• Dear student, Please do not use acronyms if I don’t know what they are.  Also: I really hope this ALEC of which you speak is not the one I get when I Google ALEC.  (Update:  It wasn’t.  Also turned out not to actually be ALEC, but another acronym ze had misspelled as ALEC.)
  • Dear random parent,  Putting “(this is not a chain letter)” in your subject header does not, in fact, make it not a chain letter.
  • Dear colleague, if my door is shut then no, I don’t want to chat.
  • Dear ants, Stay out of my office.  I’m serious!
  • Dear colleague who is my height,  Do not complain at me that you are 115 pounds.  Even if you used to be 95 pounds.  This is not Los Angeles and I am both a healthy weight and tens of pounds heavier than you are.
  • Dear student, Do not email me to tell me you bought a previous edition of the textbook and the homework problems do not match up.  That is not my problem.  And why are you asking me what to do?  I already told you what to do, buy the textbook.  Or use the one on reserve at the library.  Or work with a friend who wasn’t so cheap.
  • Dear other student, Do not email me to tell me you did not buy a textbook and are thus unable to do the weekly assigned reading.  Choices = consequences.  Also:  see above.

What should we call our regular readers?

What should we call our regular readers?

Zuska calls hers Zuskateers…


#2 says:  THE GRUMPIES!

#1:  We’re the grumpies… can our readers also be grumpies?  Or maybe just grumps…

Yeah, while we’re at it, what should our official nickname be?  We like the Grumpies, but we’ve noticed other nicknames popping up around the interblogs.  The Grumpy Gals.  The Grumpy Girls… What say you?

Homeschooling: A deliberately controversial post

We are not against homeschooling.

A lot of people who don’t do it are.  Their arguments include:

Lack of social interaction.  Not being with same-aged peers.  Home schoolers can’t possibly get all the academics they need.  Lack of extra-curriculars.  OMG, what about the sports.

These are pretty well straw arguments.

Our major point is that you should compare homeschooling to the alternative… and well, the alternative often sucks big-time.

Little social interaction beats mandatory interaction with Mean Girls, and if one wants voluntary social interaction there are about a million organized after school activities one can do, even if there isn’t an organized home schooling situation in your area.  And who needs same-aged peers when you’re out-of-synch?

Home schoolers tend to do better on average on the SATs and motivated ones can learn faster with an individualized curriculum when they don’t have to wait for their peers or spend all that time transitioning. All that wasted time being bored stiff counting ceiling tiles and the teacher won’t let you read under your desk.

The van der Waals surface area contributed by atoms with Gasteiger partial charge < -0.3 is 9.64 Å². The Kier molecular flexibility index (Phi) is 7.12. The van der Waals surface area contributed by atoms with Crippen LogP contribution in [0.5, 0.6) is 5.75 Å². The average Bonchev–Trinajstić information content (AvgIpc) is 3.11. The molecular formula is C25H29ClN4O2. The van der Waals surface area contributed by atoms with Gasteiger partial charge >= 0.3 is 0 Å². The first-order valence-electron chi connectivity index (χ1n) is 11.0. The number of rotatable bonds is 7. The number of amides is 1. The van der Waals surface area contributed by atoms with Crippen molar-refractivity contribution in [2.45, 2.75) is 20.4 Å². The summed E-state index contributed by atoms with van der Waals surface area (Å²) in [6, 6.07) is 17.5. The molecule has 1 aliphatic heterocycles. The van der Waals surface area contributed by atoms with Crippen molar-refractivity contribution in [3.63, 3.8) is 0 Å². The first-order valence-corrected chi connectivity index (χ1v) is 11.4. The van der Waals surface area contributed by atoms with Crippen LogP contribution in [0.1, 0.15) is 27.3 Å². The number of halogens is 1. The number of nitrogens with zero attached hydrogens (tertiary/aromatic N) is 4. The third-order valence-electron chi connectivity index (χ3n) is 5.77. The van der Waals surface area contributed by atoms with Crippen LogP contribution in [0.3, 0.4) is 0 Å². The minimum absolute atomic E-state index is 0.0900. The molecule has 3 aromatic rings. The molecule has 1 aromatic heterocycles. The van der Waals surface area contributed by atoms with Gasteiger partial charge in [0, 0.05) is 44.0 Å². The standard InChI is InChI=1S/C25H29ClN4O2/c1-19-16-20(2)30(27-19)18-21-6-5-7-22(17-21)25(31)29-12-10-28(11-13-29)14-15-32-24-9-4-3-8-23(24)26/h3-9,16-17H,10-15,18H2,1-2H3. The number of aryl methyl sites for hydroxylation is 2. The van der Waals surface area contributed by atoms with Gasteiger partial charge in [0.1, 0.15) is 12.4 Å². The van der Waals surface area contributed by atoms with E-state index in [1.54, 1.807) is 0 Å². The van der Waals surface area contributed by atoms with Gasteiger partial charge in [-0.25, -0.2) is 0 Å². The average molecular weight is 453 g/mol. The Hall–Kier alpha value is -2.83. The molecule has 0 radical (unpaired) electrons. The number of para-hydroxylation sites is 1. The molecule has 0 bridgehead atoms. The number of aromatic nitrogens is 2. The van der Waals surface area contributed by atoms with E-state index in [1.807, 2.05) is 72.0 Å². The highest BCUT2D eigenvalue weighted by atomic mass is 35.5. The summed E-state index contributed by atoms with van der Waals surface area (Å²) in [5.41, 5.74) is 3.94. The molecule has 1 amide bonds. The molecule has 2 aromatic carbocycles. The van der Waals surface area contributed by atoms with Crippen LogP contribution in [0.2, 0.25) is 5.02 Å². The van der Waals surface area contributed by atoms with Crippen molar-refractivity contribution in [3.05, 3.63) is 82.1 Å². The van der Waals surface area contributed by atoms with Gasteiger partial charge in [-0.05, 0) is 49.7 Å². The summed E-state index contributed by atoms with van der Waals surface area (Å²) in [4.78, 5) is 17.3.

Extra-curriculars can be paid for, as can sports.  If one cares about sports.  Which one doesn’t necessarily.  But public school often cares about nothing else, that and cheerleading.

(Aside:  We are a little creeped out by people who homeschool because they belong to a religious cult and don’t want to introduce evil influences like Harry Potter, but if they weren’t homeschooling they’d be sending their kids to cult schools.  Our little area of the Bible belt even has part-time schooling options for such folks.  Sure, they cost money, but in theory if the money is going towards the church anyway maybe it can count as part of their tithe.  Or some kind of financial aid thing can be worked out for tithing members.  Such folk are not the only people who homeschool, and we’d be creeped out by them even if they didn’t homeschool.  At least if they’re home schooling they’re not trying to ban books from the school library.)

We sure wish we had been home-schooled.  At least through middle school.  Especially middle school.  But elementary school too with only a few exceptions for stellar teachers (and those exceptions for only one of us).  But we weren’t.  And the therapy still hasn’t fixed all the trauma.

So we’re not homeschooling, and we hope we never have to (both because we work full-time and because one of us doesn’t have kids).  But more power to the folks who do.  Especially in this no-child-left-behind everyone-gets-a-trophy environment.  Especially if your kid is different and different is not what your school system is looking for.  Help your kids learn how to think and not have a sense of entitlement, and we’ll be happier when we get them in our classes.